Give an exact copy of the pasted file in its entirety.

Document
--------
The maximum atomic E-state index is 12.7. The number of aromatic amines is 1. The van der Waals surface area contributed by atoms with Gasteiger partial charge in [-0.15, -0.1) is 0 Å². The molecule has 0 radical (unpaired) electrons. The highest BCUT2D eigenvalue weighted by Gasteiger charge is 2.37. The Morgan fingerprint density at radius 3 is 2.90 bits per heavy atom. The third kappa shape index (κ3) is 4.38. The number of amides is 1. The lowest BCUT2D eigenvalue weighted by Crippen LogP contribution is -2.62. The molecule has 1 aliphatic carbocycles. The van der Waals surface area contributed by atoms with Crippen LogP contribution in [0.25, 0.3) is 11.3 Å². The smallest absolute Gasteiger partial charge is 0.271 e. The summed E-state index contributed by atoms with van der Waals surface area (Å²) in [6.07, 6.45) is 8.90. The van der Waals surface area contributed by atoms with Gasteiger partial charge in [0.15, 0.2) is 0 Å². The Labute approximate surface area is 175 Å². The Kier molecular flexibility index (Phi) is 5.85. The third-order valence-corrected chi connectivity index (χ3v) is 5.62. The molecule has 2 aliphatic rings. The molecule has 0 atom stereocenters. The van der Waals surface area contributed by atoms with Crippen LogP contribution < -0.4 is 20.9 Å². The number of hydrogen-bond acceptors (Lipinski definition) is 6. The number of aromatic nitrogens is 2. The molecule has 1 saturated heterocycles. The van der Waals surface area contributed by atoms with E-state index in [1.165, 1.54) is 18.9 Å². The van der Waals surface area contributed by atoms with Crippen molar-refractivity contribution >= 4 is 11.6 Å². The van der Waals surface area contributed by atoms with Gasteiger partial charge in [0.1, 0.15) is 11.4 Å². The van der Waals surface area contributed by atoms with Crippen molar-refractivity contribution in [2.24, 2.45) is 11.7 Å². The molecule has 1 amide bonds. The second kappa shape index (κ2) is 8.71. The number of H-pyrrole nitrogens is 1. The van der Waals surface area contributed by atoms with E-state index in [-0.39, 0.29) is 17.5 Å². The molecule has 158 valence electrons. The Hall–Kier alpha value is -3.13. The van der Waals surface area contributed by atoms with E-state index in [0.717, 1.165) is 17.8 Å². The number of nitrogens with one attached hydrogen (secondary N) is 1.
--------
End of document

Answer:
The maximum atomic E-state index is 12.7. The number of aromatic amines is 1. The van der Waals surface area contributed by atoms with Gasteiger partial charge in [-0.15, -0.1) is 0 Å². The molecule has 0 radical (unpaired) electrons. The highest BCUT2D eigenvalue weighted by Gasteiger charge is 2.37. The Morgan fingerprint density at radius 3 is 2.90 bits per heavy atom. The third kappa shape index (κ3) is 4.38. The number of amides is 1. The lowest BCUT2D eigenvalue weighted by Crippen LogP contribution is -2.62. The molecule has 1 aliphatic carbocycles. The van der Waals surface area contributed by atoms with Crippen LogP contribution in [0.25, 0.3) is 11.3 Å². The smallest absolute Gasteiger partial charge is 0.271 e. The summed E-state index contributed by atoms with van der Waals surface area (Å²) in [6.07, 6.45) is 8.90. The van der Waals surface area contributed by atoms with Gasteiger partial charge in [0.15, 0.2) is 0 Å². The Labute approximate surface area is 175 Å². The Kier molecular flexibility index (Phi) is 5.85. The third-order valence-corrected chi connectivity index (χ3v) is 5.62. The molecule has 2 aliphatic rings. The molecule has 0 atom stereocenters. The van der Waals surface area contributed by atoms with Crippen LogP contribution < -0.4 is 20.9 Å². The number of hydrogen-bond acceptors (Lipinski definition) is 6. The number of aromatic nitrogens is 2. The molecule has 1 saturated heterocycles. The van der Waals surface area contributed by atoms with E-state index in [1.165, 1.54) is 18.9 Å². The van der Waals surface area contributed by atoms with Crippen molar-refractivity contribution >= 4 is 11.6 Å². The van der Waals surface area contributed by atoms with Gasteiger partial charge in [0.1, 0.15) is 11.4 Å². The van der Waals surface area contributed by atoms with Crippen molar-refractivity contribution in [2.24, 2.45) is 11.7 Å². The molecule has 1 amide bonds. The second kappa shape index (κ2) is 8.71. The number of H-pyrrole nitrogens is 1. The van der Waals surface area contributed by atoms with E-state index in [-0.39, 0.29) is 17.5 Å². The molecule has 158 valence electrons. The Hall–Kier alpha value is -3.13. The van der Waals surface area contributed by atoms with E-state index in [0.717, 1.165) is 17.8 Å². The number of nitrogens with one attached hydrogen (secondary N) is 1.